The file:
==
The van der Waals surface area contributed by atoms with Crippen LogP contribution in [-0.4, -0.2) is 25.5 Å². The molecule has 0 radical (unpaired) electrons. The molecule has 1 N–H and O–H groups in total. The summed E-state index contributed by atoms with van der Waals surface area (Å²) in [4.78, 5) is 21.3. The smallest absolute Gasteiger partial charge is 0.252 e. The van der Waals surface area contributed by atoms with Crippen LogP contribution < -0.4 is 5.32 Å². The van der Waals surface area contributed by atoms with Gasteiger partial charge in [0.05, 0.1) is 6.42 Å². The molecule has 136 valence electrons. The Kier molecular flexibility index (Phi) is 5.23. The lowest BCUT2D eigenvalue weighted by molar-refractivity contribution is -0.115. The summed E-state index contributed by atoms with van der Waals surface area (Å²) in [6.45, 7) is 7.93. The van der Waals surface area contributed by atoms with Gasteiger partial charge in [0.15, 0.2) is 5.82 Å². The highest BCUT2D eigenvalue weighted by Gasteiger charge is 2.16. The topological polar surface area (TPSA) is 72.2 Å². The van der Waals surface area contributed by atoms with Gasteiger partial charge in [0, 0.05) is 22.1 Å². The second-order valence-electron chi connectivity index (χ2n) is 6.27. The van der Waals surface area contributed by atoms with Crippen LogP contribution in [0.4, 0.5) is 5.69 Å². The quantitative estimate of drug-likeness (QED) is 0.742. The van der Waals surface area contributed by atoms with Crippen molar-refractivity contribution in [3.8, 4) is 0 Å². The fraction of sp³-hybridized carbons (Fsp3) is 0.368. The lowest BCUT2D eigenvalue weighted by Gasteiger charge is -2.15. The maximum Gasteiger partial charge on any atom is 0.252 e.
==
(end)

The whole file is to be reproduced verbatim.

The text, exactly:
The van der Waals surface area contributed by atoms with Crippen LogP contribution in [-0.4, -0.2) is 25.5 Å². The molecule has 0 radical (unpaired) electrons. The molecule has 1 N–H and O–H groups in total. The summed E-state index contributed by atoms with van der Waals surface area (Å²) in [4.78, 5) is 21.3. The smallest absolute Gasteiger partial charge is 0.252 e. The van der Waals surface area contributed by atoms with Crippen LogP contribution < -0.4 is 5.32 Å². The van der Waals surface area contributed by atoms with Gasteiger partial charge in [0.05, 0.1) is 6.42 Å². The molecule has 136 valence electrons. The Kier molecular flexibility index (Phi) is 5.23. The lowest BCUT2D eigenvalue weighted by molar-refractivity contribution is -0.115. The summed E-state index contributed by atoms with van der Waals surface area (Å²) in [6.45, 7) is 7.93. The van der Waals surface area contributed by atoms with Gasteiger partial charge in [0.15, 0.2) is 5.82 Å². The highest BCUT2D eigenvalue weighted by Gasteiger charge is 2.16. The topological polar surface area (TPSA) is 72.2 Å². The van der Waals surface area contributed by atoms with Gasteiger partial charge in [0, 0.05) is 22.1 Å². The second-order valence-electron chi connectivity index (χ2n) is 6.27. The van der Waals surface area contributed by atoms with Crippen LogP contribution in [0.4, 0.5) is 5.69 Å². The quantitative estimate of drug-likeness (QED) is 0.742. The van der Waals surface area contributed by atoms with Crippen molar-refractivity contribution in [3.8, 4) is 0 Å². The fraction of sp³-hybridized carbons (Fsp3) is 0.368. The lowest BCUT2D eigenvalue weighted by Gasteiger charge is -2.15. The maximum Gasteiger partial charge on any atom is 0.252 e.